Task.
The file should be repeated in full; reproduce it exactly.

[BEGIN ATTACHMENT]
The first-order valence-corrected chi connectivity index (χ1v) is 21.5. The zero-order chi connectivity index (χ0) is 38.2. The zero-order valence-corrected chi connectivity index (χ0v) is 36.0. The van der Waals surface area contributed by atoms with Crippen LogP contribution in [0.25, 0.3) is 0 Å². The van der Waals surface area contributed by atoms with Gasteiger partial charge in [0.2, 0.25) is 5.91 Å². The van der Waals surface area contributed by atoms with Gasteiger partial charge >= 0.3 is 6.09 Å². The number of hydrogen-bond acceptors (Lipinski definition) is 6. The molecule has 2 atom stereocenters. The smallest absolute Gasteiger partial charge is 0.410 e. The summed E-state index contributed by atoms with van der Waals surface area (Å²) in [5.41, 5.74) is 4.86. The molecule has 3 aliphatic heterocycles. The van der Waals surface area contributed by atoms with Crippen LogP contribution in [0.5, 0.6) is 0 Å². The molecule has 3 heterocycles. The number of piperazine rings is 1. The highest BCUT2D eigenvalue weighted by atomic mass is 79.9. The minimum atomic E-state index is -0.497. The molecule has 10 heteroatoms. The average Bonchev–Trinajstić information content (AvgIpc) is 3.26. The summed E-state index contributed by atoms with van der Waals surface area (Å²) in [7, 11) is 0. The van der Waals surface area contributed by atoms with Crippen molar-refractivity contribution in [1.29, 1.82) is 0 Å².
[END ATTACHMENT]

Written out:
The first-order valence-corrected chi connectivity index (χ1v) is 21.5. The zero-order chi connectivity index (χ0) is 38.2. The zero-order valence-corrected chi connectivity index (χ0v) is 36.0. The van der Waals surface area contributed by atoms with Crippen LogP contribution in [0.25, 0.3) is 0 Å². The van der Waals surface area contributed by atoms with Gasteiger partial charge in [0.2, 0.25) is 5.91 Å². The van der Waals surface area contributed by atoms with Gasteiger partial charge >= 0.3 is 6.09 Å². The number of hydrogen-bond acceptors (Lipinski definition) is 6. The molecule has 2 atom stereocenters. The smallest absolute Gasteiger partial charge is 0.410 e. The summed E-state index contributed by atoms with van der Waals surface area (Å²) in [5.41, 5.74) is 4.86. The molecule has 3 aliphatic heterocycles. The van der Waals surface area contributed by atoms with Crippen LogP contribution in [0.5, 0.6) is 0 Å². The molecule has 3 heterocycles. The number of piperazine rings is 1. The highest BCUT2D eigenvalue weighted by atomic mass is 79.9. The minimum atomic E-state index is -0.497. The molecule has 10 heteroatoms. The average Bonchev–Trinajstić information content (AvgIpc) is 3.26. The summed E-state index contributed by atoms with van der Waals surface area (Å²) in [7, 11) is 0. The van der Waals surface area contributed by atoms with Crippen molar-refractivity contribution in [1.29, 1.82) is 0 Å².